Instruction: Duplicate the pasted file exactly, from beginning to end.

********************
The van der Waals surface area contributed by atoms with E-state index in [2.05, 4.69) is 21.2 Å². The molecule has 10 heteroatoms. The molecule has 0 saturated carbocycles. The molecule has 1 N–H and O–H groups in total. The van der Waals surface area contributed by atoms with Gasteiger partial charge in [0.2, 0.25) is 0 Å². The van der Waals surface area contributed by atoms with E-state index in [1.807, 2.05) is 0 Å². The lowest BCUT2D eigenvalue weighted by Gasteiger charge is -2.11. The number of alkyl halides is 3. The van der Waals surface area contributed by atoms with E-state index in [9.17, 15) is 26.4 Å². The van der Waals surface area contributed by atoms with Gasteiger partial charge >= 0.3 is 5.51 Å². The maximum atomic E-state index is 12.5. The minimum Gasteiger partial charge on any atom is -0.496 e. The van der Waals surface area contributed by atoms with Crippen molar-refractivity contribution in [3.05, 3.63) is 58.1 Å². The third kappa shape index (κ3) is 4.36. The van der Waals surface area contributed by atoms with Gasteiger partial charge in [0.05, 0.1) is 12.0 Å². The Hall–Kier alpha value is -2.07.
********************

The van der Waals surface area contributed by atoms with E-state index in [2.05, 4.69) is 21.2 Å². The molecule has 10 heteroatoms. The molecule has 0 saturated carbocycles. The molecule has 1 N–H and O–H groups in total. The van der Waals surface area contributed by atoms with Gasteiger partial charge in [0.2, 0.25) is 0 Å². The van der Waals surface area contributed by atoms with E-state index in [1.807, 2.05) is 0 Å². The lowest BCUT2D eigenvalue weighted by Gasteiger charge is -2.11. The number of alkyl halides is 3. The van der Waals surface area contributed by atoms with E-state index in [9.17, 15) is 26.4 Å². The van der Waals surface area contributed by atoms with Gasteiger partial charge >= 0.3 is 5.51 Å². The maximum atomic E-state index is 12.5. The minimum Gasteiger partial charge on any atom is -0.496 e. The van der Waals surface area contributed by atoms with Crippen molar-refractivity contribution in [3.05, 3.63) is 58.1 Å². The third kappa shape index (κ3) is 4.36. The van der Waals surface area contributed by atoms with Gasteiger partial charge in [0.05, 0.1) is 12.0 Å². The Hall–Kier alpha value is -2.07.